Paracelsus (1493-1541)

Paracelsus (/ˌpærəˈsɛlsəs/; late 1493 – September 24, 1541), born Philippus Aureolus Theophrastus Bombastus von Hohenheim, was a Swiss German philosopher, physician, botanist, astrologer, and general occultist. He is credited as the founder of toxicology. He is also a famous revolutionary for utilizing observations of nature, rather than referring to ancient texts, something of radical defiance during his time. He is credited for giving zinc its name, calling it zincum. Modern psychology often also credits him for being the first to note that some diseases are rooted in psychological conditions.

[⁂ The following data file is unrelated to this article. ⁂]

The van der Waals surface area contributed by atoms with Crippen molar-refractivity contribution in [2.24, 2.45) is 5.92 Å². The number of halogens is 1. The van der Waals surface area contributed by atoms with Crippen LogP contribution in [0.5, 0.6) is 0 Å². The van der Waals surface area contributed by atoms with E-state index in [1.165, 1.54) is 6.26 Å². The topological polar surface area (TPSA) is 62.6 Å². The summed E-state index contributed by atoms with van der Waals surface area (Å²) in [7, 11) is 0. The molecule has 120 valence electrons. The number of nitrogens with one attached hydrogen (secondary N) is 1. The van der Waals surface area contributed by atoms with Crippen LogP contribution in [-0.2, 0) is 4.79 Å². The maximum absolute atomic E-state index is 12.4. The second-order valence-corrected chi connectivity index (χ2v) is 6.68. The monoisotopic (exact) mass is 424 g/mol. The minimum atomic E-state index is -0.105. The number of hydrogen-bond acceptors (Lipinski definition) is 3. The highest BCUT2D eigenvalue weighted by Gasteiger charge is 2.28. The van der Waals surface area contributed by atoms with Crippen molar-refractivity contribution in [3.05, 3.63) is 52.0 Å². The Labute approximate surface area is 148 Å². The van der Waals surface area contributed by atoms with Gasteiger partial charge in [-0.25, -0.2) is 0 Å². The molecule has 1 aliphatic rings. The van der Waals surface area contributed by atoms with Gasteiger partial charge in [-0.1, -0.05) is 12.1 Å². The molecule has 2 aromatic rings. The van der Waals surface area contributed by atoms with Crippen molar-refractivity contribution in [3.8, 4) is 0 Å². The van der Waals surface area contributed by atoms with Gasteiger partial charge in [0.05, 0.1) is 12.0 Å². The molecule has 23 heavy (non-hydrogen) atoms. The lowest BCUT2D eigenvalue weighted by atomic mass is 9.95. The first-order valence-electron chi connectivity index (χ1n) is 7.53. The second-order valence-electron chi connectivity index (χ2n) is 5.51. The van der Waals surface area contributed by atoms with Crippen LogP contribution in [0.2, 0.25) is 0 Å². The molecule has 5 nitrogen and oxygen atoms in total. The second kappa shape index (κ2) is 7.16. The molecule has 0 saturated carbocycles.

Paracelsus' most important legacy is likely his critique of the scholastic methods in medicine, science and theology. Much of his theoretical work does not withstand modern scientific thought, but his insights laid the foundation for a more dynamic approach in the medical sciences.

Paracelsus Library Average
Circulation records from 1793-1799 are lost.
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As classified in the 1813 Library Catalog.

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